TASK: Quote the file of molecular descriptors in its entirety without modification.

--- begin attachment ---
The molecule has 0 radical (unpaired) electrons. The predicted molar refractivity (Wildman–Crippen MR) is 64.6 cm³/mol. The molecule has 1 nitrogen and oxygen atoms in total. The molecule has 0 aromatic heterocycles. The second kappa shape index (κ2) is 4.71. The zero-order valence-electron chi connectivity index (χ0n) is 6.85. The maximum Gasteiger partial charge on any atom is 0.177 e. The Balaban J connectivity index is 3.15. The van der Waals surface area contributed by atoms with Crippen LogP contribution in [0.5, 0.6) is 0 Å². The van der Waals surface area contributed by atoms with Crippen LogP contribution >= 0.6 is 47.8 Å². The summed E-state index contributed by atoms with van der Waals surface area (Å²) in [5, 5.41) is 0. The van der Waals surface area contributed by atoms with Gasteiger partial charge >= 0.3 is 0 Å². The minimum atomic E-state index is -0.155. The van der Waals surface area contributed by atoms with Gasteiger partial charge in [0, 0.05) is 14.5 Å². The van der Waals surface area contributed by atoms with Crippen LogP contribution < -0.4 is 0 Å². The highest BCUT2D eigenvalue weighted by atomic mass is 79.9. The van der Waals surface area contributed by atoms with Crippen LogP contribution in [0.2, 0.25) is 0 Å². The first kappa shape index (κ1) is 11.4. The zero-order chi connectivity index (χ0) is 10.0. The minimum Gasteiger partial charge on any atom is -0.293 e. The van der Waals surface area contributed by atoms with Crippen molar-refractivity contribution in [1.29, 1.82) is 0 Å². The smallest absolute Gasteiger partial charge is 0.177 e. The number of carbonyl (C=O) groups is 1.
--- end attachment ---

The molecule has 0 radical (unpaired) electrons. The predicted molar refractivity (Wildman–Crippen MR) is 64.6 cm³/mol. The molecule has 1 nitrogen and oxygen atoms in total. The molecule has 0 aromatic heterocycles. The second kappa shape index (κ2) is 4.71. The zero-order valence-electron chi connectivity index (χ0n) is 6.85. The maximum Gasteiger partial charge on any atom is 0.177 e. The Balaban J connectivity index is 3.15. The van der Waals surface area contributed by atoms with Crippen LogP contribution in [0.5, 0.6) is 0 Å². The van der Waals surface area contributed by atoms with Crippen LogP contribution >= 0.6 is 47.8 Å². The summed E-state index contributed by atoms with van der Waals surface area (Å²) in [5, 5.41) is 0. The van der Waals surface area contributed by atoms with Gasteiger partial charge >= 0.3 is 0 Å². The minimum atomic E-state index is -0.155. The van der Waals surface area contributed by atoms with Gasteiger partial charge in [0, 0.05) is 14.5 Å². The van der Waals surface area contributed by atoms with Crippen LogP contribution < -0.4 is 0 Å². The highest BCUT2D eigenvalue weighted by atomic mass is 79.9. The van der Waals surface area contributed by atoms with Crippen LogP contribution in [0.2, 0.25) is 0 Å². The first kappa shape index (κ1) is 11.4. The zero-order chi connectivity index (χ0) is 10.0. The minimum Gasteiger partial charge on any atom is -0.293 e. The van der Waals surface area contributed by atoms with Crippen molar-refractivity contribution in [1.29, 1.82) is 0 Å². The smallest absolute Gasteiger partial charge is 0.177 e. The number of carbonyl (C=O) groups is 1.